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Discussion Starter #1
Burning question: what tenors have the octave key actuated by the rod offset to the right of the key in the manner that Selmer SBA's have done? Most modern tenors I have seen, have the rod to the left of the octave key. What's the difference? The ease of the thumb in moving through the arc established by the Selmer mechanism is what I'm looking for to provide relief for my thumb. Selmer can't be the only one. Did Pierret, or any other maker do this?

Anyone have a tenor with the the octave rod to the right? If so, I'd really like to know.
 

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I assume you are wanting to know which current production horns have that design feature, as nearly ALL the vintage Tenors have the rod mounted on the right, including Conn, King, Martin, Buescher etc.
 

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Taking a look at my photo catalog of horns I own and have owned, Not a one modern design appears to have the key mounted in the old way including: Keilwerth, Modern Selmer models, Yamaha, Yanagisawa, B&S, etc., yet just about all of my vintage Tenors have it.
 

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Discussion Starter #4
Thanks. That's what I was worried about. Looks like I won't be buying anymore modern horns. Damn. I was contemplating trying one of Phil Barone's Taiwan deals. But they seem to be copying Mauriat which is copying modern Selmers as far as the octave key is concened, and oh well. . .
 

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SAXISMYAXE said:
Taking a look at my photo catalog of horns I own and have owned, Not a one modern design appears to have the key mounted in the old way including: Keilwerth, Modern Selmer models, Yamaha, Yanagisawa, B&S, etc., yet just about all of my vintage Tenors have it.
Very interesting. Why this change, do you think? It sounds like an absolute sea change, all of a sudden. Did a huge meteor strike the saxophone industry and kill off all the old mountings, like the dinosaurs, who then turned into birds somehow? And while you're at it, would you explain that too?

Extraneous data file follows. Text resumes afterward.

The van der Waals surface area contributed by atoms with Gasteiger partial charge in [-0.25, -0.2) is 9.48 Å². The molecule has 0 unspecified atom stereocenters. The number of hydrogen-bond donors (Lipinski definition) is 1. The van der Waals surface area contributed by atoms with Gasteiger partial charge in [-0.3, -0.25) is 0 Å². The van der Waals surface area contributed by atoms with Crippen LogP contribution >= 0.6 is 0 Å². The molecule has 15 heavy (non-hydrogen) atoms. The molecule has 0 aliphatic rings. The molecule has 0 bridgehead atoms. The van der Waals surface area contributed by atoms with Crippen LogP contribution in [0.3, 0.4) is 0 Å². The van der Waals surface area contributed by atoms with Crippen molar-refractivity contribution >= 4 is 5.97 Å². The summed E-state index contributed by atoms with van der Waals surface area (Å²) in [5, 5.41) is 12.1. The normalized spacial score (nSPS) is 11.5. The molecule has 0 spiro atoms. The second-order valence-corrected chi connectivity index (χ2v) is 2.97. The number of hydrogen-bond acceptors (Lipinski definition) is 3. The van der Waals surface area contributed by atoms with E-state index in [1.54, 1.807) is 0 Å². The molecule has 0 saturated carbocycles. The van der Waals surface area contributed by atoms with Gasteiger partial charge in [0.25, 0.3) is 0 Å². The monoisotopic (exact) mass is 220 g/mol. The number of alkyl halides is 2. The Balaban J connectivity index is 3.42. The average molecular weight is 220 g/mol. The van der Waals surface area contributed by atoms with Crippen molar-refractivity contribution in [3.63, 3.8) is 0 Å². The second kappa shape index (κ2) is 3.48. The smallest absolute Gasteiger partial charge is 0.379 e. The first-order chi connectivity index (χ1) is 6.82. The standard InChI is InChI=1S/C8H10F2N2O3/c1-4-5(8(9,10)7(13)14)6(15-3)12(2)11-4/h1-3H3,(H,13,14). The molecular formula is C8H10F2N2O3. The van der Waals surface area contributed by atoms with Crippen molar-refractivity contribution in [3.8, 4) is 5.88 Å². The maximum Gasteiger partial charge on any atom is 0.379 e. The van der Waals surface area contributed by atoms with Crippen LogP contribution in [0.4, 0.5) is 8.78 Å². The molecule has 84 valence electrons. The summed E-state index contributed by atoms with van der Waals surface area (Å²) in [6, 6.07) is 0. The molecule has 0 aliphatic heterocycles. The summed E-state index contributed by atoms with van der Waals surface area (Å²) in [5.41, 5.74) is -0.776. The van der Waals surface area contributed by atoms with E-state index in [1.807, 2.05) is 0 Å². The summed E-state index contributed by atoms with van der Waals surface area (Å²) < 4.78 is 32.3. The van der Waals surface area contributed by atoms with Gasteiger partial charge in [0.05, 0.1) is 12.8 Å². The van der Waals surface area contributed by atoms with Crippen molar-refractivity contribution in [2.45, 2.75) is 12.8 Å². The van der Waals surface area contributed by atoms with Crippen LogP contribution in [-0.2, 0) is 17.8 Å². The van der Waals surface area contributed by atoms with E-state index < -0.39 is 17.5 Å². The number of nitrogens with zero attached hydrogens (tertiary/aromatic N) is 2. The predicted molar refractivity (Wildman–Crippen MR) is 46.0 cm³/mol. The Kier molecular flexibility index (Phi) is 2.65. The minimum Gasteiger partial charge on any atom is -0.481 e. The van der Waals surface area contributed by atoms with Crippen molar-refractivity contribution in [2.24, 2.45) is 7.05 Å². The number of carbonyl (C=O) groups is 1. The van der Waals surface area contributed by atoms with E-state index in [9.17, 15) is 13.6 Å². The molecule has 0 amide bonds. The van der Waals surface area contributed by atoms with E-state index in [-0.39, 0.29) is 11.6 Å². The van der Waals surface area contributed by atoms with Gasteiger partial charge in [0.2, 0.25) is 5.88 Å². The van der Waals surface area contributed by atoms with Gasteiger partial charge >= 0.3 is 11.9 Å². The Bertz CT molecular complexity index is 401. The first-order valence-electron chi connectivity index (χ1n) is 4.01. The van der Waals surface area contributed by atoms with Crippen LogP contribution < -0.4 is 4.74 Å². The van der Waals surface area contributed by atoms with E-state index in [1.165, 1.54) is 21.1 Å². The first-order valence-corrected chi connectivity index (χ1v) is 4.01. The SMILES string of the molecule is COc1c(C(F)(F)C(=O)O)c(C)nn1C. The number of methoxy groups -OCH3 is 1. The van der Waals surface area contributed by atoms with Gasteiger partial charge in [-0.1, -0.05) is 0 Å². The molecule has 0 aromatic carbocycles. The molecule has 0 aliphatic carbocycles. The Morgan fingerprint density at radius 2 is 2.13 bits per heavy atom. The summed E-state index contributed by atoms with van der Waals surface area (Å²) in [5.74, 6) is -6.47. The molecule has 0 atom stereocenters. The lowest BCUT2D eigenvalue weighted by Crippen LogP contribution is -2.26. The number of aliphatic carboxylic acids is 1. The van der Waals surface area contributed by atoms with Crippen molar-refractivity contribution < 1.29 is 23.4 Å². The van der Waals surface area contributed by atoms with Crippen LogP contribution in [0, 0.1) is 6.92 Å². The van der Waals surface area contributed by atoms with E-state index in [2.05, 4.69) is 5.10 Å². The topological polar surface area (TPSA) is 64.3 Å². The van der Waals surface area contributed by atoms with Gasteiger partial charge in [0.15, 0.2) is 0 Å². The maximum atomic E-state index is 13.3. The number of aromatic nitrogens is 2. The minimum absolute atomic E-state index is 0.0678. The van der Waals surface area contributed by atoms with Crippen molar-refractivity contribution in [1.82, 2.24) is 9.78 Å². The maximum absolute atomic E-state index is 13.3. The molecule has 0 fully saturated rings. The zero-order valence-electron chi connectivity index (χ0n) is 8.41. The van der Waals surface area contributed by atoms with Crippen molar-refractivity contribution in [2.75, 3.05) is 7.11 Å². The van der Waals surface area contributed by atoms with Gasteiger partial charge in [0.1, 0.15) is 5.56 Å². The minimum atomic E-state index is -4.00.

Seriously, though, this seems an odd bit of saxophone evolution that would be interesting to elucidate, if it can be done.
 

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I think that the pivotal change in keywork design over all (including this octave key design) was a result of the new and somewhat revolutionary Selmer MKVI layout.

Most subsequent keywork design, regardless of make/model, seems to be heavily if not totally based on the MKVI and the following evolutionary Selmer (Super Action) keywork layouts.
 

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Discussion Starter #7
SAXISMYAXE said:
I think that the pivotal change in keywork design over all (including this octave key design) was a result of the new and somewhat revolutionary Selmer MKVI layout.

Most subsequent keywork design, regardless of make/model, seems to be heavily if not totally based on the MKVI and the following evolutionary Selmer (Super Action) keywork layouts.
Yes, that was the sea-change Reedsplinter was identifying. Why it happened is probably no longer important due to the likelihood that it was a good enough design and the VI was an economic success. If they had mounted it with bamboo and rubber bands then THAT is what everyone would be doing today. An exaggeration, but . . .

This is one of those aspects that keeps many of us hounding after vintage horns. I just love my pre-VI Selmer SBA with the rod on the right. Or I should say, my thumb loves it.

My SML King Marigaux is right mounted too. I love the sound of the Selmer Series II, a modern horn, but it's rod is left mounted.
 
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